By: Brandon Randall
For many years now Scion has been Toyota’s weapon of choice for targeting everything youth oriented. When the first models went on sale back in 2003, Toyota was attempting to capitalize on the tuner craze that swept the nation in the late 90’s and early 00’s. Especially on the west coast. Underpowered cars like the Honda Civic and Acura Integra came with low displacement engines but tuner friendly platforms, offering seemingly endless potential for power upgrades, bolt-on turbochargers, flashy body kits and over-the-top interiors. A four wheeled blank canvas begging to be made totally unique to you through limitless customization. Who didn’t get swept up? I certainly did. Hollywood did too, see any ‘Fast and Furious’ title for proof.
Now, over a decade later, Scion is still at it with an all new model for 2016, the iA. Another relative first for Scion is that the iA is a subcompact 4-door sedan. This newest Scion is fundamentally just a Mazda 2 with a few extra doors. Now that Mazda has pulled its pint-sized pill from the U.S. market, the iA is our only access to so much ‘Zoom Zoom’ at such a low price. Even from the outside, the iA’s profile looks like a Mazda 3 that stepped in front of Wayne Szalinski’s shrink machine from ‘Honey I Shrunk the Kids.’
Its hood, front lights, and most everything else all the way back to the tail is from Mazda’s parts bin. No complaints here. With a gaping black trapezoidal mouth, halogen headlamps, chrome-tipped exhaust and respectably sized 16” alloy wheels, the iA already comes in a sporty, attractive package, while still leaving plenty of room for improvement. Of course, Scion being who they are, their will be a plethora of options for personalization available.
The inside is chalk full of value. Considering that the iA has a suggested retail price of just $15,700, everything of relative quality can be appreciated all the more. The interior of the iA is as clutter free and straight forward as can be. It radiates a level of polish far beyond what’s actually there. Plastic panels look high grade and have a nice feel. Padded panels with dark blue stitching and faux carbon fiber are tastefully situated throughout, providing a variety of different textures and finishes to enjoy.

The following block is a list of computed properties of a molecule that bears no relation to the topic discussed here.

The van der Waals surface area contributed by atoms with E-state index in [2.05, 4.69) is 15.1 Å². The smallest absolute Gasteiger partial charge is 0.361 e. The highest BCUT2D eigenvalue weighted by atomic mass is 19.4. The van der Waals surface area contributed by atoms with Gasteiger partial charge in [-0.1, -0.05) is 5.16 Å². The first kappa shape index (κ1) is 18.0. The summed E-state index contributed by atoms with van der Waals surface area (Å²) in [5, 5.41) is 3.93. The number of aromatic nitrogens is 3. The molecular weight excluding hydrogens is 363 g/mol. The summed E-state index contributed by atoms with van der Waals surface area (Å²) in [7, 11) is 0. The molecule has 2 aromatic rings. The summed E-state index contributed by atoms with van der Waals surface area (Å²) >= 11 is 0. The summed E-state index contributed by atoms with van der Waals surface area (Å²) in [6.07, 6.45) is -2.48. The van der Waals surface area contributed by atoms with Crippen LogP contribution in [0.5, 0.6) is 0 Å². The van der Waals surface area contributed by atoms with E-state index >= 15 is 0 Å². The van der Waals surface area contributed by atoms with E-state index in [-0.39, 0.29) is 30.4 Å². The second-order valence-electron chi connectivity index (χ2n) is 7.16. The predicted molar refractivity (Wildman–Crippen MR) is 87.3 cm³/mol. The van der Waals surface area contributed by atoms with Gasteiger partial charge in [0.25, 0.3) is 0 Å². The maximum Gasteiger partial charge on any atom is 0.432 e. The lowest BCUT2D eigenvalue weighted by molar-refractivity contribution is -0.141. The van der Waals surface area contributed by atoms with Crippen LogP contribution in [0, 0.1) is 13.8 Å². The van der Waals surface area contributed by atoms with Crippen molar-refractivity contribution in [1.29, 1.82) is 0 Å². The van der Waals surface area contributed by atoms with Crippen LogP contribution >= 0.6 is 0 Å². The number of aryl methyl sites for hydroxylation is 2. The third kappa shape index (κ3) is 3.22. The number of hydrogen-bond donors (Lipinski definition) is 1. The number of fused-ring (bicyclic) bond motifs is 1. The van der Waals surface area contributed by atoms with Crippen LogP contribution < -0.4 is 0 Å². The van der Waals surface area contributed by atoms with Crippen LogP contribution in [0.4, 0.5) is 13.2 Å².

A commanding 7” stand-up infotainment screen calls to mind the new Mercedes CLA. Controlling the infotainment system is a round dial placed in the center console. Tucked behind Mazda’s beautiful three-spoke steering wheel is a motorcycle inspired digital gauge cluster. It’s compact and no-fuss, only reading out the important stuff. Rear seats are tight but fold flat making cavernous an already generously sized trunk.
The Scion iA is a car for the younger generation, and happily, it comes equipped to satisfy. Their are AUX and USB ports aplenty, with iPod connectivity, music streaming via Bluetooth, Pandora, voice recognition technology and enough trunk space for a couple 12” subwoofers to treat the neighbors to the latest… whatever kids listen to these days. Throw in a rear backup camera, push button ignition and optional Navigation and we begin to see the kind of bang you can get for your buck.
Under the small hood we see a smaller engine. Not entirely unexpected given the segment. The iA comes equipped with a 1.5L 4-cylinder, making a whopping 106 hp. You can harness all that power through a 6-speed automatic or manual transmission. I thoroughly enjoyed, and would highly recommend the standard gearbox because of its short throws, light clutch and precise shift gates. Combined MPG is an impressive 35, with 41 on highway. Of course, with so little power you’ll wish you had a few more horses up front pulling when coming out of a dead stop. However, I found the iA to have enough gusto at midrange speeds to dart around slower traffic and put a smile on your face.
What makes the iA as great as the front wheel drive imports of the past is its tight chassis and wonderful level of driver feedback. Steering is very neutral with only a hint of understeer in tight corners. In general the iA’s suspension handles anything you throw at it without missing a beat. It would especially shine bright on an autocross road course where it could fully take advantage of its crisp turn in and sharp handling characteristics. It stays level under load, brakes with tremendous confidence and weighs in at a dainty 2400 lb.
If only one word could be used to describe the new Scion iA, I would say it’s ‘value.’ If I could use a second word it would be ‘fun.’ Maybe i’d use ‘fun’ first, no wait… Well, whatever the order, the iA brings plenty of both and will leave enough money left over to bolt on plenty more.
Price as tested: $16,495.00